deviation, and m is the number of data objects.
Yenyukov index Q.
According to the nearest neighbour approach proposed by
Yenyukov , the clustering tendency of data can be judged based
on the ratio of the mean of all inter-objects distances, D, and the
average nearest neighbour distance, d, i.e.:
For clustered data, Q has a large value, whereas for less clustered
ones Q is small.
Nonlinear projection methods:
 Kohonen self organization map SOM
 Generative Topographic Maps GTM
 Sammon projection
 Auto-associative feed-forward networks
 Kohonen self-organizing maps (SOM)
A Kohonen neural network is an iterative technique used to map multivariate
data. The network is able to learn and display the topology of the data.
When each sample is represented by n measurements (n>3), by a two or
three-dimensional representation of the measurement space we can to
visualize the relative position of the data points in n-space.
To compare with PCA , SOM didn’t need to data preprocessing.
A Kohonen neural network maps multivariate data onto a layer of neurons
arranged in a two dimensional grid.
Each neuron in the grid has a weight associated with it, which is a vector of the
same dimension as the pattern vectors comprising the data set.
m weight level
Position of
neuron by
excited Xs
the number of neurons used should be between 33% and 50% of the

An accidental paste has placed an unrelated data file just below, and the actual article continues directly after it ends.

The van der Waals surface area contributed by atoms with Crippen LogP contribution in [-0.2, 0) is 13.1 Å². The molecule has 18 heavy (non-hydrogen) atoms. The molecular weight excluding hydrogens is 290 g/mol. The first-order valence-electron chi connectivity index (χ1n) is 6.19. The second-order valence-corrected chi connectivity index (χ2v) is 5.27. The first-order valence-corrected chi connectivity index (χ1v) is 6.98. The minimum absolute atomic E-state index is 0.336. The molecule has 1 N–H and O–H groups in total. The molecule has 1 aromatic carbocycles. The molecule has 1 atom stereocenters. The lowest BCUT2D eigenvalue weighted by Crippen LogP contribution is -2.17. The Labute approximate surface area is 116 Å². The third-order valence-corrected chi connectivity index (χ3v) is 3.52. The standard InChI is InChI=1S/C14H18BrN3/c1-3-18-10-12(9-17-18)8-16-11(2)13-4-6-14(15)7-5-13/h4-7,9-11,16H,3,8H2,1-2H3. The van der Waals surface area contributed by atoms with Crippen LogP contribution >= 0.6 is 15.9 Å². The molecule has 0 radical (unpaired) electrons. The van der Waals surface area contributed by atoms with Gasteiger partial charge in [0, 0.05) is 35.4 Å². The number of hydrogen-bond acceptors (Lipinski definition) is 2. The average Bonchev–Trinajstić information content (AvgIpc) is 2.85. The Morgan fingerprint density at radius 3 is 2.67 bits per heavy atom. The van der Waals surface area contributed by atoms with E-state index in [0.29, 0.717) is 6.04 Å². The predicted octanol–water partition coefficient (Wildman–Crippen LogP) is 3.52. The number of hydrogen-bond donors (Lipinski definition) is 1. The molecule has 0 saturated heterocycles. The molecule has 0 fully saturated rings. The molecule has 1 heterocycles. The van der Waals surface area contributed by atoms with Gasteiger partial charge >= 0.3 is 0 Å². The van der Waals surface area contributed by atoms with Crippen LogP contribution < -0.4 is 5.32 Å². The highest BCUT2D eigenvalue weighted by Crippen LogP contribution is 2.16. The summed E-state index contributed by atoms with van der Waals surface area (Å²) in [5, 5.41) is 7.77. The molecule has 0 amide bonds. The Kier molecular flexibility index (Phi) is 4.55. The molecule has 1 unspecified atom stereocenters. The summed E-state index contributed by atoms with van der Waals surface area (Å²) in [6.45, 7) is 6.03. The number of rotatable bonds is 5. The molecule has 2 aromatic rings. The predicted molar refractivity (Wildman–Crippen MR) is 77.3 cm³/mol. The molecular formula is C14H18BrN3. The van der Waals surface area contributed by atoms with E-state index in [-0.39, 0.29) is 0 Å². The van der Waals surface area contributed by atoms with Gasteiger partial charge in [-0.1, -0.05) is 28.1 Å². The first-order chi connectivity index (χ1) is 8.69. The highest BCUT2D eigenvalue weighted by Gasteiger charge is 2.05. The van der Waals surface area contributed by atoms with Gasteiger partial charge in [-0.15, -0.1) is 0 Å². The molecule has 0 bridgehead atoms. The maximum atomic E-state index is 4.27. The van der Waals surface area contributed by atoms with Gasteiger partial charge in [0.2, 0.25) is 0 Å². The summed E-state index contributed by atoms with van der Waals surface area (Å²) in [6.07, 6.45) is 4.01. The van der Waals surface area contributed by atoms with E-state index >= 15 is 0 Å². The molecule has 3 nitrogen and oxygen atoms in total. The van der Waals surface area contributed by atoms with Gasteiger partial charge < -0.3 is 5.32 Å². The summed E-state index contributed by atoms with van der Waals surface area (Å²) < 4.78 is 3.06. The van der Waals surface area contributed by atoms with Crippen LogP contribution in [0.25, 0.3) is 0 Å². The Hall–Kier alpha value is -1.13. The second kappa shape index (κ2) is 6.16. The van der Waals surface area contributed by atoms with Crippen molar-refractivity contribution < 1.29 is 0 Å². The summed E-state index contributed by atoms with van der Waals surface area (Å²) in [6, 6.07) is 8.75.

number of input vector in the training set. The
components of each weight vector are assigned random numbers.
where wi(t + 1) is the ith weight vector for the next iteration, wi(t) is
the ith weight vector for the current iteration,
is the learning rate
is the neighborhood function, and xi is the sample
vector currently passed to the network.
The learning rate is chosen by the user as a positive real number less
than 1.
The decrease of the neighborhood can be scaled to be linear
with time, thereby reducing the number of neurons around the winner
being adjusted during each epoch.
The control parameters include:
the number of epochs (iterations),
grid topology and size,
the neighborhood function,
the neighborhood adjustment factor,
the learning rate function
Top map
169 training set
19 prediction set
188 Raman spectra of six common
household plastics
 Generative Topographic Maps (GTM):
Generative Topographic Mapping (GTM), introduced by Bishop et al.
The aim of the GTM procedure is to model the distribution of data in an ndimensional space x=[x1, x2,. . ., xn] in terms of a smaller number of latent